The Democrats taking over House committees and subcommittees will push back hard against the Trump administration’s environmental policies and put a major focus on climate change, but ag groups will be looking for allies on trade and other key issues. 

Numerous House committees, including the new Select Committee on the Climate Crisis, plan to hold hearings on climate change, although major legislation has little chance of becoming law in this Congress. 

Among the most important new committee chairmen is Massachusetts' Richard Neal, the chairman of the House Ways and Means Committee, which would have to approve any new trade deals, including the U.S.-Mexico-Canada trade agreement (USMCA). 

Neal is hard to pin down on trade policy, even on President Donald Trump's trade wars: "Getting the attention of our trading partners is very important. At the same time it's that fine line: Do, but don't overdo," Neal said.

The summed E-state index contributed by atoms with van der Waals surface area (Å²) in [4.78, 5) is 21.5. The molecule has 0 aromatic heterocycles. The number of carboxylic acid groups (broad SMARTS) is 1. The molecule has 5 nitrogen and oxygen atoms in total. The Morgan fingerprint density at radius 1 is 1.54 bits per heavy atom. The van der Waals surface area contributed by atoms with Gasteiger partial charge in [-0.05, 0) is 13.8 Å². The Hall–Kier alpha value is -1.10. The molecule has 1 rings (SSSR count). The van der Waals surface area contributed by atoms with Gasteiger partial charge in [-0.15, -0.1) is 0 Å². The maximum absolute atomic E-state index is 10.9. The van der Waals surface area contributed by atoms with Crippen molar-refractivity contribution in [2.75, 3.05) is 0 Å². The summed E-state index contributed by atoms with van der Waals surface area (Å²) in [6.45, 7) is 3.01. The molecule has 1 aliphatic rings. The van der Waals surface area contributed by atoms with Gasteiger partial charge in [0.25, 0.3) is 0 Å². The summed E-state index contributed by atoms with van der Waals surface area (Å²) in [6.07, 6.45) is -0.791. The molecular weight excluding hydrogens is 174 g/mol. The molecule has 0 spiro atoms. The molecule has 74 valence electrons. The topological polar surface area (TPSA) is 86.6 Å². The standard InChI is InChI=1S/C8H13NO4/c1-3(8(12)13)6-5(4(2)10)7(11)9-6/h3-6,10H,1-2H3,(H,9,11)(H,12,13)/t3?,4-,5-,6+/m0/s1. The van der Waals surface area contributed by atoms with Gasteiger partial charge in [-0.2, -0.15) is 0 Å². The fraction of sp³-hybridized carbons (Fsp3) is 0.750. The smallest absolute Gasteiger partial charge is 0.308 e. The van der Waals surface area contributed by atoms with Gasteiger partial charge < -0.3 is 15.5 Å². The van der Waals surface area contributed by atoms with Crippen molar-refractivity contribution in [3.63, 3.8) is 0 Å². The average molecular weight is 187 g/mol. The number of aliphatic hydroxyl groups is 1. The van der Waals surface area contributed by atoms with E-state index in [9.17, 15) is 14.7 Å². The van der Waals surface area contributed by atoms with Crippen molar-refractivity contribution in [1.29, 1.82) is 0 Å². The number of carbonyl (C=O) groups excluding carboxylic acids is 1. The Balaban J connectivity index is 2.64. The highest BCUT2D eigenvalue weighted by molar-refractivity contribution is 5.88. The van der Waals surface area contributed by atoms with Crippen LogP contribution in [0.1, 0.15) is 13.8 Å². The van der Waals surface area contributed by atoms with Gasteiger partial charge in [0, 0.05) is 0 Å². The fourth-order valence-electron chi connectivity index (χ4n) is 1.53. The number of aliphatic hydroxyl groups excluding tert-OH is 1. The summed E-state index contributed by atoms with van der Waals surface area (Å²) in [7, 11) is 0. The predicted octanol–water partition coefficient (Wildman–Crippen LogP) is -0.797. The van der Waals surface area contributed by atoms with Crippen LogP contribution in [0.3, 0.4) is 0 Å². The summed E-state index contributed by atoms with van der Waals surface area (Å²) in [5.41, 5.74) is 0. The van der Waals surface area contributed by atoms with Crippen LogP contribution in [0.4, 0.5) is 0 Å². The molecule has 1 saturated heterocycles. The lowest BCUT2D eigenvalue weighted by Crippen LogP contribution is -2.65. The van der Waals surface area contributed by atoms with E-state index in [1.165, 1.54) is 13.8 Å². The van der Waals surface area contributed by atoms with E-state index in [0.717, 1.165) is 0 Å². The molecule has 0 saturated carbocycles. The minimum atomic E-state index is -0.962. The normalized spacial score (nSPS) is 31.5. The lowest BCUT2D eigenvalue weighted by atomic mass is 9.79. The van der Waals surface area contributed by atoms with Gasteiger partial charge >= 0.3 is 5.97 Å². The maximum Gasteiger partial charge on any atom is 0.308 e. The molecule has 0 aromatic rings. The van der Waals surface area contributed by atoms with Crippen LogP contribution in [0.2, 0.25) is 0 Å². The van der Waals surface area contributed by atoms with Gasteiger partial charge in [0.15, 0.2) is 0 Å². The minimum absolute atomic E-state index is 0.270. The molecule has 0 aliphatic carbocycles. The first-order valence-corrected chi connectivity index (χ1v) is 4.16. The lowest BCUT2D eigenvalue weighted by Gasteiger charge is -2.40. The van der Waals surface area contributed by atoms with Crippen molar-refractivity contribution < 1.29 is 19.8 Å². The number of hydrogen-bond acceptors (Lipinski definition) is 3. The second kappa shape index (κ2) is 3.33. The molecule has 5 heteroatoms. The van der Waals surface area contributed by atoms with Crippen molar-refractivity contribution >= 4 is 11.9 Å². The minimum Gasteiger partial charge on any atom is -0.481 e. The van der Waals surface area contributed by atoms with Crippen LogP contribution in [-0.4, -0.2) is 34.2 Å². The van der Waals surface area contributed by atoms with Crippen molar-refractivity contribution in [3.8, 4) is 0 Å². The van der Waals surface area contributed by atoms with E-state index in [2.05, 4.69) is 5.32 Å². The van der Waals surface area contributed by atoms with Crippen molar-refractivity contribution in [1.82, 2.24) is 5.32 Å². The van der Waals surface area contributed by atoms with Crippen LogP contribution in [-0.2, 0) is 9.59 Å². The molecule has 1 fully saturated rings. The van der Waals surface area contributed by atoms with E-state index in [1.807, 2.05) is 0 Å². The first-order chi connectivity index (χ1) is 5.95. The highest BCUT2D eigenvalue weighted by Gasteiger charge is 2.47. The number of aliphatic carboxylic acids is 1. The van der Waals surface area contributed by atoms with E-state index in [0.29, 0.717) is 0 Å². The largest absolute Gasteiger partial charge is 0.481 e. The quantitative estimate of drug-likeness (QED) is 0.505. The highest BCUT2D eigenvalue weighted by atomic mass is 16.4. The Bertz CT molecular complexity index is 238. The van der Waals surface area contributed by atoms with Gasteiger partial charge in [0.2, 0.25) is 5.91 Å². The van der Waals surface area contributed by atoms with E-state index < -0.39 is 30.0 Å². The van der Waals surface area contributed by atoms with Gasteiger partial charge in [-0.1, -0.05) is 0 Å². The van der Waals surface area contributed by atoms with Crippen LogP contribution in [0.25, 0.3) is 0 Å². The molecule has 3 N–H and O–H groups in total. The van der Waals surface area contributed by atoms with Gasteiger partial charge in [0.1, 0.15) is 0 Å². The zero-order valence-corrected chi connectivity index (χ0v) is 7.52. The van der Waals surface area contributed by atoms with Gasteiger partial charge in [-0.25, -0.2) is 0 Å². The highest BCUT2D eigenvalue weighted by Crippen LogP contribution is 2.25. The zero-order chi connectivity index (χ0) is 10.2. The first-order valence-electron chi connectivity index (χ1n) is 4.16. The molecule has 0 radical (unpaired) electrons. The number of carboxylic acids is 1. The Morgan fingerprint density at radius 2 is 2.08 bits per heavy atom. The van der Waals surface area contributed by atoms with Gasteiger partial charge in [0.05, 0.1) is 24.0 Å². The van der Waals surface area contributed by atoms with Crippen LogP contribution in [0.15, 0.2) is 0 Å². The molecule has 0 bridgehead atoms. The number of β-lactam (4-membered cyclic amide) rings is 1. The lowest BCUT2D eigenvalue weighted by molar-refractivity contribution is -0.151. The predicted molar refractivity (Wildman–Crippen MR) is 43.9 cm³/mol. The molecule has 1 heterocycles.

Another new committee leader, who will lead a dramatic shift in his committee’s priorities is Arizona's Raul Grijalva, the new chairman of the House Natural Resources Committee. 

His predecessor, Rob Bishop, R-Utah, sought repeatedly to rewrite the Endangered Species Act. Grijalva won’t touch the ESA, and in fact has made clear he will mount investigations of the Interior Department and its land-use policy. "Legislation that's proposed to continue tearing away at the Endangered Species Act ... is not going to get a hearing," Grijalva said.


Writes the farm bill, oversees USDA, and shares jurisdiction over the Commodity Futures Trading Commission. 

Chair: Collin Peterson, D-Minn., knows the job well, having chaired the committee from 2007 to 2011, but he will have a lot of new Democratic members on the committee this year, many of whom are likely to have little or no background in agriculture. Peterson hasn’t said whether he will run again in 2020, but he has repeatedly emphasized his plans to devote a lot of energy over the next two years helping Democratic committee members get up to speed on ag policy.

Reps. Mike Conaway and Collin Peterson